Promoter trapping in the rice blast fungus Magnaporthe grisea

Lei Li, Purdue University


Rice blast disease, caused by Magnaporthe grisea, is the major disease that threatens the rice production throughout the world. Many studies have focused on the signaling and biology in the early stages of infection, and dozens of pathogenicity or virulence genes have been characterized. However, there is little knowledge about the molecular events occurring during later stages of the pathogen-host interactions. The goal of this study was to identify M. grisea genes that are specifically or highly expressed during rice infection, especially stages after penetration. Enhanced green fluorescent protein (EGFP)-based promoter trapping vectors were transformed into M. grisea to generate a collection of 4398 transformants by restriction enzyme-mediated insertion (REMI) or Agrobacterium tumefaciens -mediated transformation (ATMT). After screening 1727 transformants, a total of 20 transformants defective in infection-related morphogenesis or expressed EGFP in different infection structures were identified. The genomic sequences flanking the transforming vectors were recovered from four of these 20 transformants by plasmid rescue or thermal asymmetric interlaced PCR (TAIL-PCR). One of the transformants, L1320, was further characterized. The EGFP signal was detected in the nuclei of the infectious hyphae of L1320. A novel gene named MIR1 (for Magnaporthe infection-related gene 1, MIR1) that is unique to M. grisea was disrupted in L1320 by the transforming vector. The N-terminal 107 residues of Mir1 were fused in-frame with EGFP. The fusion gene was under the control of MIR1 promoter. However, no significant defect in colony morphology or pathogenicity was observed in either transformant L1320 or the knockout mutants of MIR1. The expression level of MIR1 in infected tissues was 165-fold higher than that in mycelia grown in complete medium. Deletion analyses of 1.5 kb upstream of the MIR1 gene indicated that the 458-bp region upstream of the start codon was sufficient to induce the expression of MIR1 in planta. Further analysis indicated that Mir1 is a low complexity protein and its interaction with other M. grisea proteins may be required for nuclear localization in infectious hyphae.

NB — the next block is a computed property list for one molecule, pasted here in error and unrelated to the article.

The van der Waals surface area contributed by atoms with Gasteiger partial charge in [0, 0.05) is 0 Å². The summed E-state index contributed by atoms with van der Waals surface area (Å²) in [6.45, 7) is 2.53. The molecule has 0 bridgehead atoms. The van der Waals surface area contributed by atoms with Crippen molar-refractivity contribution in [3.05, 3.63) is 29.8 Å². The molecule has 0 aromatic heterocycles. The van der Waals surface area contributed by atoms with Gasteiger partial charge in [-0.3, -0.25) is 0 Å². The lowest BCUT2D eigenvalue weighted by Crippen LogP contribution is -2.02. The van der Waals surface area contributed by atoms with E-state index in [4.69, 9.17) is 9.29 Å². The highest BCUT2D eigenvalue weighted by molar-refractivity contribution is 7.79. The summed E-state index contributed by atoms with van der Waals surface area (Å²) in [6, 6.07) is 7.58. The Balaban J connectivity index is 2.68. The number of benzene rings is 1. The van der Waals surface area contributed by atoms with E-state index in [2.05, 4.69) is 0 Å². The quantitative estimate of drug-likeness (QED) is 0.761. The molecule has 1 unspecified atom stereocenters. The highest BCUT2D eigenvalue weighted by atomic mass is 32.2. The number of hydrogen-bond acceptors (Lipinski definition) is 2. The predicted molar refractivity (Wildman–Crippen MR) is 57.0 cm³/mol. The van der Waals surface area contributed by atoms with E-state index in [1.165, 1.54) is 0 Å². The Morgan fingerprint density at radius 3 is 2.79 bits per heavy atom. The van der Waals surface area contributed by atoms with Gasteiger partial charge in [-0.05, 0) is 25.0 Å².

Xu, Purdue University.

Subject Area

Plant pathology

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